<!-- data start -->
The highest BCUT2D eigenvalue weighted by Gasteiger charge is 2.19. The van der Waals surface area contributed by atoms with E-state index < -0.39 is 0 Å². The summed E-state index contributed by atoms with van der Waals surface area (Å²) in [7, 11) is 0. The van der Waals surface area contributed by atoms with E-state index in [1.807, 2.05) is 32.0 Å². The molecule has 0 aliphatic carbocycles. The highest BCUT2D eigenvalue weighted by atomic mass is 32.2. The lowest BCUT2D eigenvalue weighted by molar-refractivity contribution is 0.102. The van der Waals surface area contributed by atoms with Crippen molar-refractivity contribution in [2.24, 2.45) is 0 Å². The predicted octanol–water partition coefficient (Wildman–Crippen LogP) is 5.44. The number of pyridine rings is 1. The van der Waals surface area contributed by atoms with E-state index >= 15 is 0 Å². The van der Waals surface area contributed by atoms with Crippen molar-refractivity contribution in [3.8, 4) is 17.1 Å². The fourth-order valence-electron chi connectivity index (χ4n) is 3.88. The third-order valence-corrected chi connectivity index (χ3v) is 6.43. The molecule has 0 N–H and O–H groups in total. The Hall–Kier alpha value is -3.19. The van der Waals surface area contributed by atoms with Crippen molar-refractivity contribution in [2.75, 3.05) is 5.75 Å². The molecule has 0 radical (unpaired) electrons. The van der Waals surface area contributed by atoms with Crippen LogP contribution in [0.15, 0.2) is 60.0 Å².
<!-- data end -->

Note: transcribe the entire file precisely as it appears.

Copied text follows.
The highest BCUT2D eigenvalue weighted by Gasteiger charge is 2.19. The van der Waals surface area contributed by atoms with E-state index < -0.39 is 0 Å². The summed E-state index contributed by atoms with van der Waals surface area (Å²) in [7, 11) is 0. The van der Waals surface area contributed by atoms with E-state index in [1.807, 2.05) is 32.0 Å². The molecule has 0 aliphatic carbocycles. The highest BCUT2D eigenvalue weighted by atomic mass is 32.2. The lowest BCUT2D eigenvalue weighted by molar-refractivity contribution is 0.102. The van der Waals surface area contributed by atoms with Crippen molar-refractivity contribution in [2.24, 2.45) is 0 Å². The predicted octanol–water partition coefficient (Wildman–Crippen LogP) is 5.44. The number of pyridine rings is 1. The van der Waals surface area contributed by atoms with E-state index >= 15 is 0 Å². The van der Waals surface area contributed by atoms with Crippen molar-refractivity contribution in [3.8, 4) is 17.1 Å². The fourth-order valence-electron chi connectivity index (χ4n) is 3.88. The third-order valence-corrected chi connectivity index (χ3v) is 6.43. The molecule has 0 N–H and O–H groups in total. The Hall–Kier alpha value is -3.19. The van der Waals surface area contributed by atoms with Crippen molar-refractivity contribution in [2.75, 3.05) is 5.75 Å². The molecule has 0 radical (unpaired) electrons. The van der Waals surface area contributed by atoms with Crippen LogP contribution in [0.15, 0.2) is 60.0 Å².